Closing costs vary from one state to the next and from one lender to the next. Also, if there is an attorney involved your closing costs will be higher. Not including the attorney and mortgage broker fees you could estimate your closing costs anywhere from 1.5% to 2.0% of your loan amount. The origination fee needs to be considered separately because this is charged by your mortgage broker and is frequently overcharged. If your mortgage broker is charging you an origination fee they should not be marking up your mortgage rate for a commission from the lender, which is another topic I’ll get to shortly.
No Closing Costs Mortgage Loans Are a Lie
What about these lenders that advertise no closing costs or a flat $395 fee for their mortgage loans? There’s no such thing as a “No Closing Cost” mortgage loan. Your closing costs, especially the ones paid to third party companies have to be paid no matter what the mortgage lender’s pitching. Carefully read the fine print and you’ll find out that these loan originators are using a fee known as Yield Spread Premium to pay your closing costs.
Yield Spread Premium is a fee paid by the wholesale lender when you accept a mortgage with a higher than necessary mortgage rate. It is a cash percentage of your loan amount, one percent for every .25% you agree to overpay, and results in a higher than necessary mortgage payment. (Several hundred dollars a month or more…) If you want the lowest possible mortgage rate and payment amount you must avoid any form of Yield Spread Premium. It’s not just “No Cost” mortgages that use Yield Spread Premium…at least with these loans the money is going towards your losing costs. There are a whole lot of mortgage brokers out there that pocket this kickback from the lender as part of their commission. Avoiding sleazy mortgage brokers is the one of the topics from my free Underground Mortgage Videos.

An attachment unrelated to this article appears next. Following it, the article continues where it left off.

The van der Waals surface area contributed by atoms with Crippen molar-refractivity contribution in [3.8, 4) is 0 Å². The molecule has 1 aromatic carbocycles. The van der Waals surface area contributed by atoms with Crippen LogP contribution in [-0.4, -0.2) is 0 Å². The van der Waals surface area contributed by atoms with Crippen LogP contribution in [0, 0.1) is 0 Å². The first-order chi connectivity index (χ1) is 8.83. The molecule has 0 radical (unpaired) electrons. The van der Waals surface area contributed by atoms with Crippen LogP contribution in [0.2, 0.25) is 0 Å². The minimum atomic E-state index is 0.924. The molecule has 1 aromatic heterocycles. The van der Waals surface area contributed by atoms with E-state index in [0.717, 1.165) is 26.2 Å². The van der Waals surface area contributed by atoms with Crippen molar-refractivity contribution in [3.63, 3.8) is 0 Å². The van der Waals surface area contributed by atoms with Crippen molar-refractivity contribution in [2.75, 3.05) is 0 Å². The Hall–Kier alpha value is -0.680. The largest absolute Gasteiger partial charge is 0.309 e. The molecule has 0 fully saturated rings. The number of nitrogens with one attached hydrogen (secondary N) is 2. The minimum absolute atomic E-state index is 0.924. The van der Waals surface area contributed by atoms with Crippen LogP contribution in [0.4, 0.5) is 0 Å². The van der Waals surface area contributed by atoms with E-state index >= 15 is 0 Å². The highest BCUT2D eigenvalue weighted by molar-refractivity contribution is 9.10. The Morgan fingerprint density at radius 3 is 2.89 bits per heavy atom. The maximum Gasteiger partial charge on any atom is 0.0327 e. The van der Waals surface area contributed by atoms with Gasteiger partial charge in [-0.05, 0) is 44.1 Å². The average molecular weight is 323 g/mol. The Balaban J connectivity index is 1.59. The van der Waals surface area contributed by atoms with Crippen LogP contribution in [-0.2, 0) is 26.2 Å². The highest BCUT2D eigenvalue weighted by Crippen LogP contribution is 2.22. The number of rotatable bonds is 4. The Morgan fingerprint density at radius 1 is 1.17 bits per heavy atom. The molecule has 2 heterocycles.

What About Mortgage Junk Fees
So how do you know which fees on your Good Faith Estimate and Hud-1 Statement are junk? Most of the third party charges on your Good Faith Estimate that don’t come from the broker are on the level and can’t be avoided. Attorneys, surveyors, and appraisers all need to be paid as part of getting a home loan. Underwriting fees are fairly standard and if you don’t like a particular lender’s underwriting fees you can always go to another lender. As for the junk fees you’re likely to encounter when refinancing your home, they typically come from the loan originator. Your mortgage company or broker is responsible for nearly all of the junk fees out there.
What are mortgage junk fees? We already talked about Yield Spread Premium. Anything resembling a rate lock fee is pure garbage. There isn’t a lender out there that charges a fee for locking in your mortgage rate… if your broker claims there is a fee for rate lock you can be certain you’re dealing with a dishonest mortgage broke. Mortgage broker courier fees are also pure junk. Origination fees and processing fees aren’t junk but are frequently abused. Don’t agree to pay more than one percent for loan origination and any loan processing fee greater than $400 is also garbage.